Solid-state drives (SSDs) are a boon for application performance and helping PC makers deliver responsive, energy-efficient systems. The downside of this storage medium is that many organizations appear to be implicitly trusting it not spill secrets to once it’s discarded.

Recently, secure data erasure specialist Blancco Technology Group surveyed 300 IT professionals in the United States, Canada, China, France, Germany, India, Japan, Mexico, and the United Kingdom, to get a handle on their SSD data management practices. Encouragingly, most businesses are taking data security seriously — 70 percent employ drive encryption, for instance – many are taking chances when they finally retire their old drives.

Blancco found the ability to permanently remove all of a drive’s data, rendering it completely unrecoverable, only factored into the decision to contract with an IT asset disposition (ITAD) service or recycler. Nearly half (49 percent) of those polled said they prioritize cost and efficiency when picking an ITAD provider.

Only 13 percent looked for certifications and recommendations from governmental or industry bodies. Over a quarter of (27 percent) admitted they had no formal monitoring process in place to determine how recyclers and ITADs erase data from their SSDs.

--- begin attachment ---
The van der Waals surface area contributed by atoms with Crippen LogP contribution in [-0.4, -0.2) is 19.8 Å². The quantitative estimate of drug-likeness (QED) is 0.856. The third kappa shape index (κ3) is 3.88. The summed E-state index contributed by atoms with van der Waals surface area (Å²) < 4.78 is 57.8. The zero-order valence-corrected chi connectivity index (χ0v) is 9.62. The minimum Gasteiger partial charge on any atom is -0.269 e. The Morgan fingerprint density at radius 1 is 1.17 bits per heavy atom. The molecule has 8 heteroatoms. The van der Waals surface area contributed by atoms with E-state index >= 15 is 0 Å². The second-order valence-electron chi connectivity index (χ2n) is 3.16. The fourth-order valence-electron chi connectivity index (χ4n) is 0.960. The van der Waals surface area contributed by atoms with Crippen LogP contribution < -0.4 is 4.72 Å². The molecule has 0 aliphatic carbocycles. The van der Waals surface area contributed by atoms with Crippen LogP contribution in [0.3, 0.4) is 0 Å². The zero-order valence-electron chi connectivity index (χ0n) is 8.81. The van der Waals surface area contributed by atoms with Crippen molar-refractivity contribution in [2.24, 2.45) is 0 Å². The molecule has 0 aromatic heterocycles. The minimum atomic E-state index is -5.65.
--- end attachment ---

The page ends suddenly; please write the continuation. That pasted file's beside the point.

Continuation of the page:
Despite this, the vast majority of organizations (89 percent) said they were “confident” or “very confident” that data is inaccessible after their SSDs have been recycled, resold or discarded.

“Many organizations and individuals place a great deal of their trust and reliance in encryption and reformatting to prevent data loss/theft from SSDs and minimize their exposure to a potential data breach,” said Richard Stiennon, chief strategy officer of Blancco Technology Group, in a statement.

“But there are certain data security challenges with encryption that are often overlooked when it comes to protecting data stored on SSDs,” Stiennon continued. “And we know from our own analysis of 200 used drives purchased from eBay and Craigslist that reformatting of SSDs could result in various types and amounts of personal and corporate information being left exposed and recovered.”

Last summer, Blancco found that 67 percent of the hard drives and SSDs the company purchased from those sites contained some manner of personally identifiable information. Eleven percent were found to have sensitive business data, including CRM records and company emails.

“Organizations cannot afford to be lax in how they manage and erase SSDs – or they could find themselves hit by a data breach,” said Stiennon.